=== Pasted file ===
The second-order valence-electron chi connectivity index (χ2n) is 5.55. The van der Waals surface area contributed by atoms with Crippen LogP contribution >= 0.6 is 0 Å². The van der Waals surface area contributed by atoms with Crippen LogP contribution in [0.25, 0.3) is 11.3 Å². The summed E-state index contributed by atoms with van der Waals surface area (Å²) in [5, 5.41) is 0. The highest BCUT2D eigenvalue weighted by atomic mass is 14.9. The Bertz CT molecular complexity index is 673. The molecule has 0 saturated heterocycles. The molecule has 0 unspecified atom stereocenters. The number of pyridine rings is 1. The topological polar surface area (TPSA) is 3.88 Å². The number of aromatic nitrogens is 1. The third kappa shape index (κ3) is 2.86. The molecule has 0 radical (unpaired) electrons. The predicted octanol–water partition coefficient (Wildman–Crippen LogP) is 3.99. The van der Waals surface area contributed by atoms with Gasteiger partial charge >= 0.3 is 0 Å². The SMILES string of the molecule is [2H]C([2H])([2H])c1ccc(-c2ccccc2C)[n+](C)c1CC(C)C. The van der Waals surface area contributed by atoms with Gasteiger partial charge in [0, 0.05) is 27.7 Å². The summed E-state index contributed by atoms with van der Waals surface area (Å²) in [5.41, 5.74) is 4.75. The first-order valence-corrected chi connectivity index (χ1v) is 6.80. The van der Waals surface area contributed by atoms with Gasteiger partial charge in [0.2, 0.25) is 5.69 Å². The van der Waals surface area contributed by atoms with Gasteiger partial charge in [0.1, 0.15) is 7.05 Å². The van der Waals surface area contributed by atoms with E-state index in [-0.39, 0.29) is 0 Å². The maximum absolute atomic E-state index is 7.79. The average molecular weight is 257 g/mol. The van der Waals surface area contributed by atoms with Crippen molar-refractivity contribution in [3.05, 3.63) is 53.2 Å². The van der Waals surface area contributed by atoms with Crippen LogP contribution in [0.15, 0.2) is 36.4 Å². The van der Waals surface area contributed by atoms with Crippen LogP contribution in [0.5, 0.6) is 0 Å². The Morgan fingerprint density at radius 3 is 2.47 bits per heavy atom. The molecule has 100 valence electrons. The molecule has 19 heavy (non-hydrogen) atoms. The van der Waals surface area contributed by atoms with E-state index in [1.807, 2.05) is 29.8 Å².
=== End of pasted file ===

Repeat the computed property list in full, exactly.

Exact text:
The second-order valence-electron chi connectivity index (χ2n) is 5.55. The van der Waals surface area contributed by atoms with Crippen LogP contribution >= 0.6 is 0 Å². The van der Waals surface area contributed by atoms with Crippen LogP contribution in [0.25, 0.3) is 11.3 Å². The summed E-state index contributed by atoms with van der Waals surface area (Å²) in [5, 5.41) is 0. The highest BCUT2D eigenvalue weighted by atomic mass is 14.9. The Bertz CT molecular complexity index is 673. The molecule has 0 saturated heterocycles. The molecule has 0 unspecified atom stereocenters. The number of pyridine rings is 1. The topological polar surface area (TPSA) is 3.88 Å². The number of aromatic nitrogens is 1. The third kappa shape index (κ3) is 2.86. The molecule has 0 radical (unpaired) electrons. The predicted octanol–water partition coefficient (Wildman–Crippen LogP) is 3.99. The van der Waals surface area contributed by atoms with Gasteiger partial charge >= 0.3 is 0 Å². The SMILES string of the molecule is [2H]C([2H])([2H])c1ccc(-c2ccccc2C)[n+](C)c1CC(C)C. The van der Waals surface area contributed by atoms with Gasteiger partial charge in [0, 0.05) is 27.7 Å². The summed E-state index contributed by atoms with van der Waals surface area (Å²) in [5.41, 5.74) is 4.75. The first-order valence-corrected chi connectivity index (χ1v) is 6.80. The van der Waals surface area contributed by atoms with Gasteiger partial charge in [0.2, 0.25) is 5.69 Å². The van der Waals surface area contributed by atoms with Gasteiger partial charge in [0.1, 0.15) is 7.05 Å². The van der Waals surface area contributed by atoms with E-state index in [-0.39, 0.29) is 0 Å². The maximum absolute atomic E-state index is 7.79. The average molecular weight is 257 g/mol. The van der Waals surface area contributed by atoms with Crippen molar-refractivity contribution in [3.05, 3.63) is 53.2 Å². The van der Waals surface area contributed by atoms with Crippen LogP contribution in [0.15, 0.2) is 36.4 Å². The van der Waals surface area contributed by atoms with Crippen LogP contribution in [0.5, 0.6) is 0 Å². The Morgan fingerprint density at radius 3 is 2.47 bits per heavy atom. The molecule has 100 valence electrons. The molecule has 19 heavy (non-hydrogen) atoms. The van der Waals surface area contributed by atoms with E-state index in [1.807, 2.05) is 29.8 Å².